"The purpose of summary judgment is to eliminate patently unmeritorious claims or untenable defenses; it is not intended to deprive litigants of the right to a full hearing on the merits of any real issue of fact." City of Missouri City v. State ex rel. City of Alvin, 123 S.W.3d 606, 613 (Tex. App.-Houston [14th Dist.] 2003, pet. denied) (citing Gulbenkian v. Penn, 252 S.W.2d 929, 931 (Tex. 1952)). The grant of a trial court's summary judgment is subject to de novo review by appellate courts. Provident Life & Accident Ins. Co. v. Knott, 128 S.W.3d 211, 215 (Tex. 2003). In making the required review, we deem as true all evidence which is favorable to the nonmovant, we indulge every reasonable inference to be drawn from the evidence, and we resolve any doubts in the nonmovant's favor. Valence Operating Co. v. Dorsett, 164 S.W.3d 656, 661 (Tex. 2005).

         "A plaintiff moving for summary judgment must conclusively prove all essential elements of its claim." Missouri City, 123 S.W.3d at 613 (citing MMP, Ltd. v. Jones, 710 S.W.2d 59, 60 (Tex. 1986)). To be entitled to traditional summary judgment, a movant must establish that there is no genuine issue of material fact so that the movant is entitled to judgment as a matter of law. Tex.R.Civ.P. 166a(c); Mann Frankfort Stein & Lipp Advisors, Inc. v. Fielding, 289 S.W.3d 844, 848 (Tex. 2009). Once the movant produces evidence entitling it to summary judgment, the burden shifts to the nonmovant to present evidence raising a genuine issue of material fact. Walker v. Harris, 924 S.W.2d 375, 377 (Tex. 1996).[9]

         III. Discussion

         A. Evidence Considered by the Trial Court

         Justin filed a single pleading on October 7, 2010, entitled "Response to [Northlake]'s Motion for Summary Judgment, Cross-Motion for Summary Judgment, and Motion for No-Evidence Summary Judgment." On October 10, 2016, Northlake filed its objections and a response to Justin's cross-motion for summary judgment.[10] In doing so, Northlake objected to Justin's cross-motion for summary judgment and notice of hearing as being untimely filed for the purposes of consideration at the hearing. In support of its position, Northlake maintained that Justin filed its response and cross-motion for summary judgment after business hours on Friday, October 7, 2016, and gave notice of hearing on October 10, 2016, seeking to have a hearing on its cross-motion on Monday, October 17, 2016.[11] The trial court determined that Justin's cross-motion for summary judgment was filed in an untimely manner and sustained Northlake's objections.[12] It, therefore, did not consider Justin's cross-motion and no-evidence motion.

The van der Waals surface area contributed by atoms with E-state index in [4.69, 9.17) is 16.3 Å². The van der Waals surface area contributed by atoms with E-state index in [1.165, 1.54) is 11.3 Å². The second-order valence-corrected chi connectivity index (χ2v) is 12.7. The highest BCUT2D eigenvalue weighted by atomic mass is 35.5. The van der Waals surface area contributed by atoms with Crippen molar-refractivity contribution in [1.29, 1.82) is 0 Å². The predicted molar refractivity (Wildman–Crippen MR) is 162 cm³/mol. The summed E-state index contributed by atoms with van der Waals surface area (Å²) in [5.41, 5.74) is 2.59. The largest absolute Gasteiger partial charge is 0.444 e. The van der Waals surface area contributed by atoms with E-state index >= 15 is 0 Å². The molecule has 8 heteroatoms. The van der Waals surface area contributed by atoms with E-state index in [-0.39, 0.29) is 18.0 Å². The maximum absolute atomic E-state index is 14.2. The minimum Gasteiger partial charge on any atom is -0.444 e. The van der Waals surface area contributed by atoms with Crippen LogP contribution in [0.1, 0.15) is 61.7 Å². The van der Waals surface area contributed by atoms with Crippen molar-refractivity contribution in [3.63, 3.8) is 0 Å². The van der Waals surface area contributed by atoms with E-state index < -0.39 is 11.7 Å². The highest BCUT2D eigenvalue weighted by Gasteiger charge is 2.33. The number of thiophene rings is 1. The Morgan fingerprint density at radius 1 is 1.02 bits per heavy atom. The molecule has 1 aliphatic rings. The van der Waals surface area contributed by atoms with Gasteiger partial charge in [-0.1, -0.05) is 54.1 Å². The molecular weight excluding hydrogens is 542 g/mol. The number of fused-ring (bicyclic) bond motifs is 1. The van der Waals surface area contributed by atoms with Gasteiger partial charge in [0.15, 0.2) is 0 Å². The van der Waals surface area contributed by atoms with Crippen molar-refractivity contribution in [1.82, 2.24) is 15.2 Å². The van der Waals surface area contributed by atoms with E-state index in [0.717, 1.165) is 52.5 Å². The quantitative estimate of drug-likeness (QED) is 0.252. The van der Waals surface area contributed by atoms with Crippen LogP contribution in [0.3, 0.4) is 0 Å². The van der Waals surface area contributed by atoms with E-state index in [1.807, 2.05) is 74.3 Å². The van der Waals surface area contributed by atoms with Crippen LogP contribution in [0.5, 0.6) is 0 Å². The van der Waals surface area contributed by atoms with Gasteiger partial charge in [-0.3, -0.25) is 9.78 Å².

On appeal, Justin does not maintain that the trial court erred when it sustained Northlake's objections to Justin's cross-motion and no-evidence motion for summary judgment and the attached exhibits. Consequently, we may not consider Justin's exhibits on appeal.[13] See Benchmark Bank v. Crowder, 919 S.W.2d 657, 663 (Tex. 1996). Northlake was nevertheless required to establish its entitlement to a summary judgment on the issues expressly presented to the trial court by conclusively proving all essential elements of its cause of action as a matter of law. See Swilley v. Hughes, 488 S.W.2d 64, 67 (Tex. 1972). Because the second issue is dispositive, we need not address the first issue.

         B. Analysis

         On appeal, among other things, Justin contends that the trial court erred in granting Northlake's motion for summary judgment and that it should have either: (1) declared the 1997 Joint Resolution void because Fort Worth's charter failed to include language giving it the authority to enter into such agreement; or (2) found the 1997 Joint Resolution violated various sections of the Local Government Code.[14] We will address these issues in the order in which they were presented.

         1. Did the Fort Worth/Northlake Transfer of ETJ Exceed Northlake's Statutory Boundary?

         Former Section 43.021 of the Texas Government Code, which Northlake maintains is the relevant statute in this case, provided, A home-rule municipality[15] may take the following actions according to rules as may be provided by the charter of the municipality and not inconsistent with the procedural rules prescribed by this chapter:

(1) fix the boundaries of the municipality;
(2) extend the boundaries of the municipality and annex area adjacent to the municipality; and
(3) exchange area with other municipalities.

         Act of May 1, 1987, 70th Leg., R.S., ch. 149, § 1, sec. 43.021, 1987 Tex. Gen. Laws 707, 747 (amended and re-designated 2017) (current version at Tex. Loc. Gov't Code § 43.003). Specifically, Northlake states, "In fact, Texas Local Government Code § 43.021(3) provides that a home rule municipality like Fort Worth can 'exchange area with ...